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Most people buy wine conventionally. They go to a supermarket or a package store and peruse the shelves, lifting bottles, looking at labels, seeing what's new and then making a choice.

Some people are a lot faster at it: They just walk to a shelf, grab a wine with a brand they know and head for the check-out counter.

Increasingly, however, we are seeing more and more buyers sitting at the computer, searching websites that sell wine. The lure is The Bargain that everyone seems excited about — though once other factors enter the picture (taxes and shipping costs among them), there may not be much if any savings.

Moreover, the people who do most of the internet shopping for wine are those seeking expensive wines at discounts deeper than they can get at their local vinous emporia - such as a $70 bottle that a deep-discount wine seller has for $49.97.

If you wanted six bottles of that stuff, you could save roughly $120, which should make up for any shipping costs.

It could get even better. Assume you are looking for a case of 2005 Chateau Lynch-Bages, and your local store has the wine for $150. But an internet search shows that this wine is available for just under $100 a bottle at three different wine shops.

Buying from one of the wine shops instead of your local store would save a cool $600, less the cost to ship it to you.

Then, you may ask, why isn't this being done more than it is?

There are a number of answers, many of which are extremely complex and include this: It is being done a lot and savvy buyers are the beneficiaries. But some of the shipping across state lines is being done illegally, since various states have yet to define what retailers can and cannot do.

Then there are wine collectors who have declined to save money since they are never sure what shape the wines they order will be in when they get them.

Buying wine from internet sources calls for a thorough analysis and some of the research could result in a wake-up call. Some examples of the issues with which buyers are dealing:

Provenance: How was the wine stored in the remote shipper from which you are buying?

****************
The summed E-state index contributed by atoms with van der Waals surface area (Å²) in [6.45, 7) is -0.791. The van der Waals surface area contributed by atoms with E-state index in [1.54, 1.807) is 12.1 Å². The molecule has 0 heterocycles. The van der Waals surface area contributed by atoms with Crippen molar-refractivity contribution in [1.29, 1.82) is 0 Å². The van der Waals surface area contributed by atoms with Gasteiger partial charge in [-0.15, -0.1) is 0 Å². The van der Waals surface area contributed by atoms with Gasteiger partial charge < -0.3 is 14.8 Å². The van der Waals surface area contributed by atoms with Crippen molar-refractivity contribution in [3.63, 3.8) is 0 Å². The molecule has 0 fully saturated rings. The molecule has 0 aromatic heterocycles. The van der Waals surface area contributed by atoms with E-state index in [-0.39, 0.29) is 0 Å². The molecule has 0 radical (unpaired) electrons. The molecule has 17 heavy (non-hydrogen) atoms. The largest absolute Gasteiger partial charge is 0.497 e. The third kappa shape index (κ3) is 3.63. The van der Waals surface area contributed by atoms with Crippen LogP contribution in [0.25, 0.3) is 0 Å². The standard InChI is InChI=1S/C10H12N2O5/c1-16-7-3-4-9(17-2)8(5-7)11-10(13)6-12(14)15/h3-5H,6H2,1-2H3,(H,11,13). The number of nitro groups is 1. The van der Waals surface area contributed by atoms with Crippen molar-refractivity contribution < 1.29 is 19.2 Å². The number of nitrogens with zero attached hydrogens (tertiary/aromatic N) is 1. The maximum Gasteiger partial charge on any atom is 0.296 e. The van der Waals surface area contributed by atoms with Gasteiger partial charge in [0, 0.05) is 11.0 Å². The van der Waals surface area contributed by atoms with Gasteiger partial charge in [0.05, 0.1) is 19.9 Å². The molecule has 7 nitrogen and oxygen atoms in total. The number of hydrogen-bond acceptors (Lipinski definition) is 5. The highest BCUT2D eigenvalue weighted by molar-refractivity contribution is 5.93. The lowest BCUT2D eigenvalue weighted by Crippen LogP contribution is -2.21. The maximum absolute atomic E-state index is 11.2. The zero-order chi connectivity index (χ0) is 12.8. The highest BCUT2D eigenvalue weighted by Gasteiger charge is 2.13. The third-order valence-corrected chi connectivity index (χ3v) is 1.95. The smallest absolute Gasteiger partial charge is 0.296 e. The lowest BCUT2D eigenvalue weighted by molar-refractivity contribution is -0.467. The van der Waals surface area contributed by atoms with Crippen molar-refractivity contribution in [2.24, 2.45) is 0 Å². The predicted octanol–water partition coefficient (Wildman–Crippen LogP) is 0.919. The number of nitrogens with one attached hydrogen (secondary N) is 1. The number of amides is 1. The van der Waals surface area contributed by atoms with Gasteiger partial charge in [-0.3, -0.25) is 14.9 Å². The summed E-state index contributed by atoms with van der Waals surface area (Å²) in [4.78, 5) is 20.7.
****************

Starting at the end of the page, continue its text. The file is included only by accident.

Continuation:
In your local store, you can pick up the bottle and see if the cork has moved in or out of the bottle, indicating temperature variation, or whether the bottle has leaked a bit. Yu can't do this with an internet buy.

Also, if the store you buy from has fluorescent lighting and the bottles are clear glass and were exposed to that light, the wine might have been affected. (Case purchases are safe; no threat of light damage.)

Moreover, shipping wine great distances is tricky, especially in hot weather. The wine could be harmed by days in a truck. (Air freight is best, but a lot more expensive.)

The correct wine: If you order a wine, can you be absolutely certain it's exactly the wine you want? There are a number of wines from France with the name Bel Air (or Belair or Bel-Air). What if the wine that arrives isn't what you wanted?

The right vintage: It doesn't happen often, but I have occasionally gotten the wrong vintage when I have ordered via the 'net.

Do you know the wine? One good strategy before you buy more from a distant purveyor is to go to your local shop, buy a bottle and try it to see if you like it. Some else's recommendation might just not suit your palate.

There are other issues that can make ordering wine from distant locations tricky. I have had a lot of wine shipped to me, from as far away as Australia, and rarely had problems. But embarking on such a strategy takes careful planning.

Wine of the Week: 2009 Carmel Road Pinot Noir, Monterey ($20) — It's hard to find a characterful Pinot Noir for a moderate price, but this one has an attractive varietal aroma of tea, cherry, earth, and subtle spices. Needs about an hour of air to open up.

Dan Berger lives in Sonoma County, where he publishes "Vintage Experiences," a weekly wine newsletter. Write to him at Winenut@gmail.com.